How to Change Coolant without Causing Engine Overheat
You can change coolant in your own garage without leaving behind air pockets — a common problem in many modern vehicles that lead to engine overheat.
As the protective qualities of antifreeze degrade over time, acid content increases and rust spreads out. Soon after, corrosion begins to destroy your water pump, radiator, and surfaces throughout the engine.
That's why car manufacturers suggest a two- or five-year service interval or more, depending on your particular vehicle make and model and the type of antifreeze you're using.
So the sooner you change that old coolant in your car, the better. You'll only need a few common tools.
Work on this car maintenance project on a Saturday morning with the help of this guide and without fear that your engine will overheat afterwards.
Just follow these steps.
Draining the Cooling System
Before you start, find a well ventilated area with a level surface — if you need to raise your car — and with enough room around your car to comfortably change the coolant.
1. Wait for the engine to cool before removing the radiator cap — or the reservoir cap if there's no radiator cap. This will prevent hot coolant from gushing out and burning your skin.
2. Find the petcock towards the bottom of the radiator. On some vehicles, you need to raise the front of the car to gain access to the petcock from underneath. If this is so, use a floor jack to raise the front of your car and secure it with a jack stand. Also, block the rear wheels with a couple of wooden blocks and set the parking brake.
3. Place a drain pan under the car toward the radiator drain valve.
4. Loosen the petcock with your hand or a pair of pliers or a wrench.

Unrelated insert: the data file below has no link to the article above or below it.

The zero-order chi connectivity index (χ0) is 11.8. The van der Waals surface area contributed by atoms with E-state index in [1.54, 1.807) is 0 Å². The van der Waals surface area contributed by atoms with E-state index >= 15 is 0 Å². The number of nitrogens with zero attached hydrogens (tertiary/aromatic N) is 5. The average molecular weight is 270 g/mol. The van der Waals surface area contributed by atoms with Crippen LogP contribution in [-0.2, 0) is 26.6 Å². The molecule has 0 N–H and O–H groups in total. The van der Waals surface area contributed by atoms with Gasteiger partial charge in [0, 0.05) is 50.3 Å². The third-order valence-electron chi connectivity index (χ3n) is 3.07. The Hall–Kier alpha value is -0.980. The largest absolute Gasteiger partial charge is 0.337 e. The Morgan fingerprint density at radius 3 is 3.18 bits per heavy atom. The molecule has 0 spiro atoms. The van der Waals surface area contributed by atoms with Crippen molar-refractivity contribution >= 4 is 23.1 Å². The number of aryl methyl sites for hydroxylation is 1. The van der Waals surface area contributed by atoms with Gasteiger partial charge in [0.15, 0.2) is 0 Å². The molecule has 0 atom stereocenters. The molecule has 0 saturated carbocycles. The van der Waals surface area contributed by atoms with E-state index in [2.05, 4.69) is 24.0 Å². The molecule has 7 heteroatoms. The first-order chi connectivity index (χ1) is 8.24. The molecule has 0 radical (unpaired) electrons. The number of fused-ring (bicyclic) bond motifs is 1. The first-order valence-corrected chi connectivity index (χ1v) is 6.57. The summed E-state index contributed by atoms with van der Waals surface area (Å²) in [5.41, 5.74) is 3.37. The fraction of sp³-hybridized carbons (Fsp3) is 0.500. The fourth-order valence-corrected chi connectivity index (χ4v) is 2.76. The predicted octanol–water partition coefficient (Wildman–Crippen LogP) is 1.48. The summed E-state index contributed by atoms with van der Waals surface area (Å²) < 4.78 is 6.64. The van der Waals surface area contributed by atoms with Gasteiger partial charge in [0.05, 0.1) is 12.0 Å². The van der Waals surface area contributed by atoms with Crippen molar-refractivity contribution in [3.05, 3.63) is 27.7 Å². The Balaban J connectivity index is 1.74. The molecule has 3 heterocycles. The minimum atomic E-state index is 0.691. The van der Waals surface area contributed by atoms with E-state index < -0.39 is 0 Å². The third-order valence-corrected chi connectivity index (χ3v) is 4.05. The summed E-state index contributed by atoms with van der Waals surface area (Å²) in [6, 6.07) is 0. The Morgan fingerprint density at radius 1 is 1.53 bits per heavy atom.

Some radiator drain valves have little room around them you can hardly reach them with your hand or tool; others tend to rust over time you don't want to remove them for fear of causing some damage. Instead, try removing the lower radiator hose to prevent an expensive repair.
* To do this, loosen the clamp holding the hose at either end, whichever is more accessible to you — depending on the type of clamp, you'll need a screwdriver or a pair of pliers for this.
* Then break the hose grip at the fitting using a pair of slip-joint pliers by carefully twisting the hose just a few degrees.
* Once you brake the grip, manually twist the hose back and forth as you pull it off its fitting. Let the old coolant drain into the drain pan.
5. Loosen the radiator cap and wait for the coolant to drain completely.
6. Locate the block drain plug or plugs. They're located on the side of the engine. Consult your car owner's manual or your vehicle service manual. If you don't have the manual, you can buy an aftermarket copy at your local auto parts store or online.
On some engines, it's almost impossible to remove the drain plugs without some special tools or equipment because of their location or because they seemed to have sealed to the block. Still, other engines lack a drain plug. For these cases, follow the next alternative method.
* After adding fresh coolant to the radiator and reservoir, following the next steps, run your car for a week. Then, drain the radiator and reservoir again and add more fresh coolant to the system. Follow the procedure to remove air from the system as well. Changing the radiator and reservoir coolant twice will replace most of the coolant in the system.
7. After removing the plugs, wait for the coolant to drain completely.
8. After draining the coolant completely, flush the radiator using a garden hose to remove sediments. Run water through the radiator until water flows clear through the radiator drain valve. If you think you need to remove rust and scale from the radiator, get a radiator cleaner from the auto parts store and follow the instructions from the manufacturer.
9. After flushing the radiator, tighten the petcock or reinstall the lower radiator hose, and engine block drain plugs.
10. Now, remove the coolant reservoir, empty the coolant into the drain pan and flush the reservoir.
11. Reinstall the reservoir.
Cooling System Bleed Methods
Depends on car model
Works on most models
Works on most models
Many pre-1995 models don't need bleeding
Refilling the Cooling System
With the coolant removed and the radiator and reservoir cleaned, it's time to refill the cooling system. Before you start, check and see if your system has a purge valve (aka bleeder screw). This is a small, single screw, usually located on the thermostat housing, which connects to the upper radiator hose on the engine side. Check your car owner's manual or vehicle repair manual.